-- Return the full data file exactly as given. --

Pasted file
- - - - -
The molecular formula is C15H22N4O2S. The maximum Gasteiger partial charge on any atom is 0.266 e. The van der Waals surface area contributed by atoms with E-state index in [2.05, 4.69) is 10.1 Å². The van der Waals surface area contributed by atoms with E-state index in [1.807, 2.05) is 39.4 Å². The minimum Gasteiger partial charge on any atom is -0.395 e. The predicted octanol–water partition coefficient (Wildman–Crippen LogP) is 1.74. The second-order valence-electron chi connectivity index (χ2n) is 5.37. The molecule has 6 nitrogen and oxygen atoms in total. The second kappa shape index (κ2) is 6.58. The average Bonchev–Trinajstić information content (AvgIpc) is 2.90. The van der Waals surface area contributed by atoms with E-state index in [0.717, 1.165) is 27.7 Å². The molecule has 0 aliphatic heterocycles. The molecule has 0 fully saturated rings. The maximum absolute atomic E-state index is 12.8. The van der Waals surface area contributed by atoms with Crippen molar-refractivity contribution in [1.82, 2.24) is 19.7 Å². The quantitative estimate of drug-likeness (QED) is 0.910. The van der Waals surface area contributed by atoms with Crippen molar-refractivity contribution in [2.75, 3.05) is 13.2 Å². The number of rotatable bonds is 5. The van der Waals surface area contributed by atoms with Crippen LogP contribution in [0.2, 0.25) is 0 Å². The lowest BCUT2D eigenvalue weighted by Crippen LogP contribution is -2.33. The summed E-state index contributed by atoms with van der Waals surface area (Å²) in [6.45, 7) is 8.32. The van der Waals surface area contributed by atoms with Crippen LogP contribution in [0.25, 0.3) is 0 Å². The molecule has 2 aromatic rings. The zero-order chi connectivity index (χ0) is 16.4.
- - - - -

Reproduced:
The molecular formula is C15H22N4O2S. The maximum Gasteiger partial charge on any atom is 0.266 e. The van der Waals surface area contributed by atoms with E-state index in [2.05, 4.69) is 10.1 Å². The van der Waals surface area contributed by atoms with E-state index in [1.807, 2.05) is 39.4 Å². The minimum Gasteiger partial charge on any atom is -0.395 e. The predicted octanol–water partition coefficient (Wildman–Crippen LogP) is 1.74. The second-order valence-electron chi connectivity index (χ2n) is 5.37. The molecule has 6 nitrogen and oxygen atoms in total. The second kappa shape index (κ2) is 6.58. The average Bonchev–Trinajstić information content (AvgIpc) is 2.90. The van der Waals surface area contributed by atoms with E-state index in [0.717, 1.165) is 27.7 Å². The molecule has 0 aliphatic heterocycles. The molecule has 0 fully saturated rings. The maximum absolute atomic E-state index is 12.8. The van der Waals surface area contributed by atoms with Crippen molar-refractivity contribution in [1.82, 2.24) is 19.7 Å². The quantitative estimate of drug-likeness (QED) is 0.910. The van der Waals surface area contributed by atoms with Crippen molar-refractivity contribution in [2.75, 3.05) is 13.2 Å². The number of rotatable bonds is 5. The van der Waals surface area contributed by atoms with Crippen LogP contribution in [0.2, 0.25) is 0 Å². The lowest BCUT2D eigenvalue weighted by Crippen LogP contribution is -2.33. The summed E-state index contributed by atoms with van der Waals surface area (Å²) in [6.45, 7) is 8.32. The van der Waals surface area contributed by atoms with Crippen LogP contribution in [0.25, 0.3) is 0 Å². The molecule has 2 aromatic rings. The zero-order chi connectivity index (χ0) is 16.4.